My immediate thought was that by using 0,0 as a comparison point, we were working with an answer for the slope that was extremely precise. If another point was used, the result may not require the same precision. If points 2 and 3 form the input were used to determine the slope, the result would be 1 (-1/-1). As 1 != 0.9999999894638303 – we pass the test case. This solution worked for all test cases and the ultimate acceptance of the solution. However, it’s obvious to see for test cases that result in a similar precision no matter what points are selected, the solution would encounter problems.

Analysis

LeetCode provides some great solution analytics – at the time of solving the problem, my solution execution time was 79% faster than other JavaScript solutions. My assumption is that that these solutions may have taken more agricultural approaches.

There are a few key takeaways from working through this solution:

  1. All programming languages have limitations (of which some can be solved with third-party libraries – in this case, several BigNumber libraries). Whilst they may not impact you day-to-day, if you’re encountering ‘strange’ issues, they’re good to have in the back of your mind. Worse, often the runtime won’t throw any errors to tell you it has automatically rounded a result or is not accurate past a certain point.
  2. Formal Specification techniques are used in critical systems to at runtime ensure code is behaving according to some mathematical constraints. Whilst formal specifications may not be necessary for all projects, there’s nothing wrong with having code to check the validity of results. For example, if adding two decimals both with two digits following the decimal point, the result won’t have more than two digits following the decimal point. If it does, you know something has gone wrong.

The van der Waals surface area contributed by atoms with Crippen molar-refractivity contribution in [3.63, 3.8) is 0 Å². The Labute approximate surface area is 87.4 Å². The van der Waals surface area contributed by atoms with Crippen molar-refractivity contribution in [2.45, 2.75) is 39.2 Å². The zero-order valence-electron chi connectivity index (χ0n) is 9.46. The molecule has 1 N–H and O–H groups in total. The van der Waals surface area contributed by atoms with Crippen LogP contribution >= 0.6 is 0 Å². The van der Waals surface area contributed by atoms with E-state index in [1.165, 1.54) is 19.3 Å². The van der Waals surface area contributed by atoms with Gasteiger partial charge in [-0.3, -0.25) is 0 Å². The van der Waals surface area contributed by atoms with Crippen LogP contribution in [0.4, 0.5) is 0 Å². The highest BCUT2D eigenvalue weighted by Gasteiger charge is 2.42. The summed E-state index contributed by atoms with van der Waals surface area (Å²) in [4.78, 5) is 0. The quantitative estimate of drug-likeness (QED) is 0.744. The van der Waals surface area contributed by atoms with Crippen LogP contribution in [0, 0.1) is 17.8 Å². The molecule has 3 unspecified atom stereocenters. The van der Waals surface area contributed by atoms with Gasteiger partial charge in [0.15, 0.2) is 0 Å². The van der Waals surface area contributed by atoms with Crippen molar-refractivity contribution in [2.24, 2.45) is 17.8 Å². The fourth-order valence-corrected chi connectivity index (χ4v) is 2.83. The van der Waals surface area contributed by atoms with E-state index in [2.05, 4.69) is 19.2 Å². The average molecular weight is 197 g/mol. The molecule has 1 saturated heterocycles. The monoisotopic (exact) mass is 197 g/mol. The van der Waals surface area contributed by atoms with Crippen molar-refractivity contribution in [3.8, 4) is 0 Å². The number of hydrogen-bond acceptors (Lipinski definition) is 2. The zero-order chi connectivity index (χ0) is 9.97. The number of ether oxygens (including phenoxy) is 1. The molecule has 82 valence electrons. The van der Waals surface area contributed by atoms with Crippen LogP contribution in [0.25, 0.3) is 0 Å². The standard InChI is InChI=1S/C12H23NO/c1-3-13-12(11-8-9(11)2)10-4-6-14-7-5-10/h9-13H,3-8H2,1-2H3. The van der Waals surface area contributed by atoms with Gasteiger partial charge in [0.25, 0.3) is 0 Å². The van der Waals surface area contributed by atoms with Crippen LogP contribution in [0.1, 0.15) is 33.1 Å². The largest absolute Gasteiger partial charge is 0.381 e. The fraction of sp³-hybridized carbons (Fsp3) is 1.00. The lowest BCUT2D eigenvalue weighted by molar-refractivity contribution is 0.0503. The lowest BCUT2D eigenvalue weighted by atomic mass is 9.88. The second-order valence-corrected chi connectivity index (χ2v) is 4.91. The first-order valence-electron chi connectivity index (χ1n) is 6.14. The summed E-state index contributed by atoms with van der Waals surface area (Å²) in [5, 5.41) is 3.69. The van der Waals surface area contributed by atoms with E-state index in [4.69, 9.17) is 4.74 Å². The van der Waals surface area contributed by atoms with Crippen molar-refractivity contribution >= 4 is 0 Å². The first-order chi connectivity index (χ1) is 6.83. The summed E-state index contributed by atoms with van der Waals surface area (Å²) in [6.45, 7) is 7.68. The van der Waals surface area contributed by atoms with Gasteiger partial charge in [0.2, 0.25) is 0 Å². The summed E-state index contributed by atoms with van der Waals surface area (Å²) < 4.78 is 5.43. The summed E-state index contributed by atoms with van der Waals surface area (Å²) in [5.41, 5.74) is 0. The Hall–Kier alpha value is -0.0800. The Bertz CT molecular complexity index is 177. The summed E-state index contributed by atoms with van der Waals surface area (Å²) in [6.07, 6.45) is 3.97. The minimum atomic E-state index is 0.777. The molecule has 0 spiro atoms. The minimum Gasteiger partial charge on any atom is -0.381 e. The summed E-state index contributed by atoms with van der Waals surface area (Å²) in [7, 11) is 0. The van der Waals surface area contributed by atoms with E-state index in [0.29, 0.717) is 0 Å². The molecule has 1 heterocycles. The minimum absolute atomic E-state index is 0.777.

3. Understand what the minimum required steps are to solve the problem – my initial formulaic approach trying to understand the y value was adding complexity to the solution and making it harder to debug. I only needed to calculate the slope to solve this problem.
  4. Another bug I encountered was due to not fully understanding the specification – my assumption (the second time I assumed wrong in solving this problem!) was that the points had to be consecutive according to the step function. This wasn’t the case and was not clearly stipulated in the problem description.

Conslusion

This problem was great fun to solve. Day-to-day in the workplace, my clients are using software in ways were these sorts of problems do not manifest themselves. But they exists – it’s important as a Software Engineer to be aware of them and to challenge yourself in ways that you may not be challenged in your day job (not that it lacks its own unique set of challenges!).

Apart from the usual cliches such as testing is only as good as the test cases and not fully understanding requirements is the downfall of many IT projects, I will take two ideas from this exercise:

  1. Testing can be built into your code – if the result of performing an action is that n number of things should be in a list (without knowing the contents), add some code to check that n things are in the list. If not, an issue must have occurred (either data or code)
  2. Understand what the minimum required steps are to solve the problem – initially you may just want to solve a problem, with the result not being the most elegant solution. Even if you don’t encounter issues, refactoring is important. It results in less instructions, potentially leading to less bugs in future; for those bugs that do occur, the solution will be easier to debug.